Fares at $99, Airlines Doing Fine

When was the last time you flew across the country for $99?

Thanks to the current crop of incredible airfare sales, you can do that now -- on Southwest, for example -- and other airlines, such as JetBlue are advertising shorter hops, starting at just $39.

And the legacy carriers have plenty of bargains, as well. So the airlines must be desperate, right? I can hear you thinking: the airlines are in big, big trouble!

Well, no. Not really. Sure, the economy's tanking, and people are losing their jobs and houses are losing their value and … well, I don't have to tell you any of this, we're all living it.

And in the travel and tourism sector, we're seeing the same thing: notice how you can get a room in a "name" hotel in Las Vegas this month for $33 a night? But when it comes to the airlines -- they're actually doing OK.

For more travel news and insights visit Rick's blog at: http://farecompare.com.

How do I know? I'm a student of history. Let's go back to January of a year ago, and -- what do you know -- there were tons of airfare sales back then too, at least 18 by my count. In fact, I checked FareCompare's historical data for the cheapest airfares in January the past four years, and here's what I found:

Average cheapest round-trip airfare between the top 50 U.S. cities each day in January ranged from:

Jan. 2005 -- $205 to $240

Jan. 2006 -- $235 to $255

Jan. 2007 -- $220 to $245

Jan. 2008 -- $240 to $260

So far this January, the price is hovering right around $250, so not much has changed since last year, except that the price of jet fuel is down, about a buck-and-a-half less per gallon this year, so that's a win for the airlines.

Plus, there were no bag fees last year at the same time. But today, check a bag and you've just added $30 to your round-trip flight, or $80 if you check two. The airlines score again.

Business travelers are still getting roasted over the coals. At least that's how many feel, with higher prices and more onerous "rules" like the Saturday night stay-over, which made a comeback over the past year.

January is traditionally the busy month for road warriors. I was just looking at fares from Dallas to New York to book a quick business trip for myself, and it wasn't pretty: flights departing Jan. 21 and returning Jan. 23 -- that's a Wednesday and Friday -- were going to cost me at least $710 nonstop.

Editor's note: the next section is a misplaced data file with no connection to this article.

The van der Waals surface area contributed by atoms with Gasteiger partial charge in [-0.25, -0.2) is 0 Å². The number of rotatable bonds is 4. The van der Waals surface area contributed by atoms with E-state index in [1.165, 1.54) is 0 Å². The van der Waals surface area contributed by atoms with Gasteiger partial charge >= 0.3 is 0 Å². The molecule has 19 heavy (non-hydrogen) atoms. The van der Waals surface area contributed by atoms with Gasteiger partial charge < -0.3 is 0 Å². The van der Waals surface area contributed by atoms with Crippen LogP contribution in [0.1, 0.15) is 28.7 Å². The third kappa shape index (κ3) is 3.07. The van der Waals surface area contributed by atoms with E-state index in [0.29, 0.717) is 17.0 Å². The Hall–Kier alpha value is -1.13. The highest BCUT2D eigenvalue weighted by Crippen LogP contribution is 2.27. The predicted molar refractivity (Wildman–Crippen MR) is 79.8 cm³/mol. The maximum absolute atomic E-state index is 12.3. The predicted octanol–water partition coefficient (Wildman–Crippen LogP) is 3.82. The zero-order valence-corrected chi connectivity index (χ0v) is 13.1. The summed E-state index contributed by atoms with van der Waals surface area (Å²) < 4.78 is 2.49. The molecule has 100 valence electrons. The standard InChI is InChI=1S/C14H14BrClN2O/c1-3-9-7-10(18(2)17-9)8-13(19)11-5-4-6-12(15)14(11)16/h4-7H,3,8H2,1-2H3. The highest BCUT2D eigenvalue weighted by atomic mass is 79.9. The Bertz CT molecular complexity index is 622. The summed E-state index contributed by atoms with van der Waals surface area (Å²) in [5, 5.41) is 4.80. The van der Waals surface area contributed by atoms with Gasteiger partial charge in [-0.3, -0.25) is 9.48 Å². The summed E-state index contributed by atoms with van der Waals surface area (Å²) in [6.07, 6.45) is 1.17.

However, if I stayed over into Sunday, I'd lower my flight cost to $310 … but who wants to do that? Especially if you have to factor in the cost of a New York City hotel room!

Airlines, 1. Business travelers, 0.

Ah, but will business travelers continue to fly? That is the question, and there are already signs that market is softening. Or, just as bad from the airlines' perspective, are business travelers being forced to give up business class seats on international flights? Again, there are signs of this, and a lot of anecdotal evidence.

When the airfare sales are over, will passengers -- both business travelers and others -- start staying away?

Right now, the answer isn't all that clear. According to Hitwise, which maintains data about the online activity of 10 million U.S. consumers, traffic to nearly 1,000 travel shopping agency sites (not airlines) during the first week of this year was about the same as the first week of last year. And it's the same story when it comes to commercial aviation reservation Web sites.

We'll just have to wait and see, really. But me, I'm optimistic.

We have a new president coming in, bringing along a lot of high expectations and a motivated domestic sector. Hey, we might even see some movement on the long-delayed and sorely compromised infrastructure front. Maybe an injection of cash, and more importantly, jobs.

And who knows -- if fuel prices cooperate, the time might be ripe for a few more newcomers into the ranks of the airlines, which would be nice, considering how many we lost last year.

So, yes, I'm optimistic. Why not? It's a new year, and it started off in a nice old-fashioned way: with $99 flights from coast-to-coast.

This work is the opinion of the columnist and in no way reflects the opinion of ABC News.

Rick Seaney is one of the country's leading experts on airfare, giving interviews and analysis to news organizations, including ABC News, The New York Times, The Wall Street Journal, Reuters, The Associated Press and Bloomberg. His Web site FareCompare.com offers consumers free, new-generation software, combined with expert insider tips to find the best airline ticket deal.